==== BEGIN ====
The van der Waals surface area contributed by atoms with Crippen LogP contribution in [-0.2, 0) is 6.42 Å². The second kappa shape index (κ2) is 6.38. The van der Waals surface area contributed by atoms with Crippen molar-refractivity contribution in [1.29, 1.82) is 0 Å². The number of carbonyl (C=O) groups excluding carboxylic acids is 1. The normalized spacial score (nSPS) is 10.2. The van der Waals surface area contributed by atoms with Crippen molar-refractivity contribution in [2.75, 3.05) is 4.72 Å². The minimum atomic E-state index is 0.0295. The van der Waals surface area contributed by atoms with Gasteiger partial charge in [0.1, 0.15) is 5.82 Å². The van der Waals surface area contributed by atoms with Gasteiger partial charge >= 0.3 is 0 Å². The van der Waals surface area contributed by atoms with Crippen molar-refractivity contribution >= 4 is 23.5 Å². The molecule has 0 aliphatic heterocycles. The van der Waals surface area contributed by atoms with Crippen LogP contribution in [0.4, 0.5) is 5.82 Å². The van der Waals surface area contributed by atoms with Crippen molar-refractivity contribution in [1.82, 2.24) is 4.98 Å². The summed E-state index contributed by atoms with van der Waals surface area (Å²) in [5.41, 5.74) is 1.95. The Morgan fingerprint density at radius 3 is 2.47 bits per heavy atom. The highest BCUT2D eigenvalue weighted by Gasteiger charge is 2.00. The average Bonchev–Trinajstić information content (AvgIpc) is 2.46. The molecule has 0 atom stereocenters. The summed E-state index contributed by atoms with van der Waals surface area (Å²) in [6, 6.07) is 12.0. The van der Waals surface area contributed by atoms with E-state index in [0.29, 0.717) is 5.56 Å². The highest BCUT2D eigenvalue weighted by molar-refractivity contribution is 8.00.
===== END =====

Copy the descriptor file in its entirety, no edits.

The van der Waals surface area contributed by atoms with Crippen LogP contribution in [-0.2, 0) is 6.42 Å². The second kappa shape index (κ2) is 6.38. The van der Waals surface area contributed by atoms with Crippen molar-refractivity contribution in [1.29, 1.82) is 0 Å². The number of carbonyl (C=O) groups excluding carboxylic acids is 1. The normalized spacial score (nSPS) is 10.2. The van der Waals surface area contributed by atoms with Crippen molar-refractivity contribution in [2.75, 3.05) is 4.72 Å². The minimum atomic E-state index is 0.0295. The van der Waals surface area contributed by atoms with Gasteiger partial charge in [0.1, 0.15) is 5.82 Å². The van der Waals surface area contributed by atoms with Gasteiger partial charge >= 0.3 is 0 Å². The van der Waals surface area contributed by atoms with Crippen molar-refractivity contribution >= 4 is 23.5 Å². The molecule has 0 aliphatic heterocycles. The van der Waals surface area contributed by atoms with Crippen LogP contribution in [0.4, 0.5) is 5.82 Å². The van der Waals surface area contributed by atoms with Crippen molar-refractivity contribution in [1.82, 2.24) is 4.98 Å². The summed E-state index contributed by atoms with van der Waals surface area (Å²) in [5.41, 5.74) is 1.95. The Morgan fingerprint density at radius 3 is 2.47 bits per heavy atom. The highest BCUT2D eigenvalue weighted by Gasteiger charge is 2.00. The average Bonchev–Trinajstić information content (AvgIpc) is 2.46. The molecule has 0 atom stereocenters. The summed E-state index contributed by atoms with van der Waals surface area (Å²) in [6, 6.07) is 12.0. The van der Waals surface area contributed by atoms with E-state index in [0.29, 0.717) is 5.56 Å². The highest BCUT2D eigenvalue weighted by molar-refractivity contribution is 8.00.